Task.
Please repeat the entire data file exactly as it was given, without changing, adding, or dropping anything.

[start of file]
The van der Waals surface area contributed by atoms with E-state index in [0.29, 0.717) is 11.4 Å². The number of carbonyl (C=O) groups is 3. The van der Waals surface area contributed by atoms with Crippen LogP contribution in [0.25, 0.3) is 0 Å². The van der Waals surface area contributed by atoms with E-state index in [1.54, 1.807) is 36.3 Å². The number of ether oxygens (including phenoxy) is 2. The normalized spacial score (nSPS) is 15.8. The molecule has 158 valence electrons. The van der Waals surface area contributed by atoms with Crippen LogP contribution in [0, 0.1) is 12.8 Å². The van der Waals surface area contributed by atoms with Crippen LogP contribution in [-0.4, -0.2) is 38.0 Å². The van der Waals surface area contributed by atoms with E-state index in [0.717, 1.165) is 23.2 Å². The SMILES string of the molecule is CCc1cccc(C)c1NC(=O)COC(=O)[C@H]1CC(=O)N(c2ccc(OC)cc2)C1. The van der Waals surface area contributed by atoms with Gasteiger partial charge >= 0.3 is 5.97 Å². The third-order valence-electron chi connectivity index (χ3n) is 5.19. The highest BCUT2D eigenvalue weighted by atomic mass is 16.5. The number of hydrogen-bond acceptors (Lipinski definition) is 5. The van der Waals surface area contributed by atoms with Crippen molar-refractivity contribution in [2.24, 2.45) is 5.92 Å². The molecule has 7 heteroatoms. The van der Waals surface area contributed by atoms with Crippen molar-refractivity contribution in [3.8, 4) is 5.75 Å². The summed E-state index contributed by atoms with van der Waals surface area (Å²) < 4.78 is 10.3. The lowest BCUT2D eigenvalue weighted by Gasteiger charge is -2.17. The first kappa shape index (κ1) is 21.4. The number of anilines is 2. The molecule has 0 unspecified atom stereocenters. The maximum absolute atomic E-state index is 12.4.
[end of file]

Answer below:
The van der Waals surface area contributed by atoms with E-state index in [0.29, 0.717) is 11.4 Å². The number of carbonyl (C=O) groups is 3. The van der Waals surface area contributed by atoms with Crippen LogP contribution in [0.25, 0.3) is 0 Å². The van der Waals surface area contributed by atoms with E-state index in [1.54, 1.807) is 36.3 Å². The number of ether oxygens (including phenoxy) is 2. The normalized spacial score (nSPS) is 15.8. The molecule has 158 valence electrons. The van der Waals surface area contributed by atoms with Crippen LogP contribution in [0, 0.1) is 12.8 Å². The van der Waals surface area contributed by atoms with Crippen LogP contribution in [-0.4, -0.2) is 38.0 Å². The van der Waals surface area contributed by atoms with E-state index in [0.717, 1.165) is 23.2 Å². The SMILES string of the molecule is CCc1cccc(C)c1NC(=O)COC(=O)[C@H]1CC(=O)N(c2ccc(OC)cc2)C1. The van der Waals surface area contributed by atoms with Gasteiger partial charge >= 0.3 is 5.97 Å². The third-order valence-electron chi connectivity index (χ3n) is 5.19. The highest BCUT2D eigenvalue weighted by atomic mass is 16.5. The number of hydrogen-bond acceptors (Lipinski definition) is 5. The van der Waals surface area contributed by atoms with Crippen molar-refractivity contribution in [2.24, 2.45) is 5.92 Å². The molecule has 7 heteroatoms. The van der Waals surface area contributed by atoms with Crippen molar-refractivity contribution in [3.8, 4) is 5.75 Å². The summed E-state index contributed by atoms with van der Waals surface area (Å²) < 4.78 is 10.3. The lowest BCUT2D eigenvalue weighted by Gasteiger charge is -2.17. The first kappa shape index (κ1) is 21.4. The number of anilines is 2. The molecule has 0 unspecified atom stereocenters. The maximum absolute atomic E-state index is 12.4.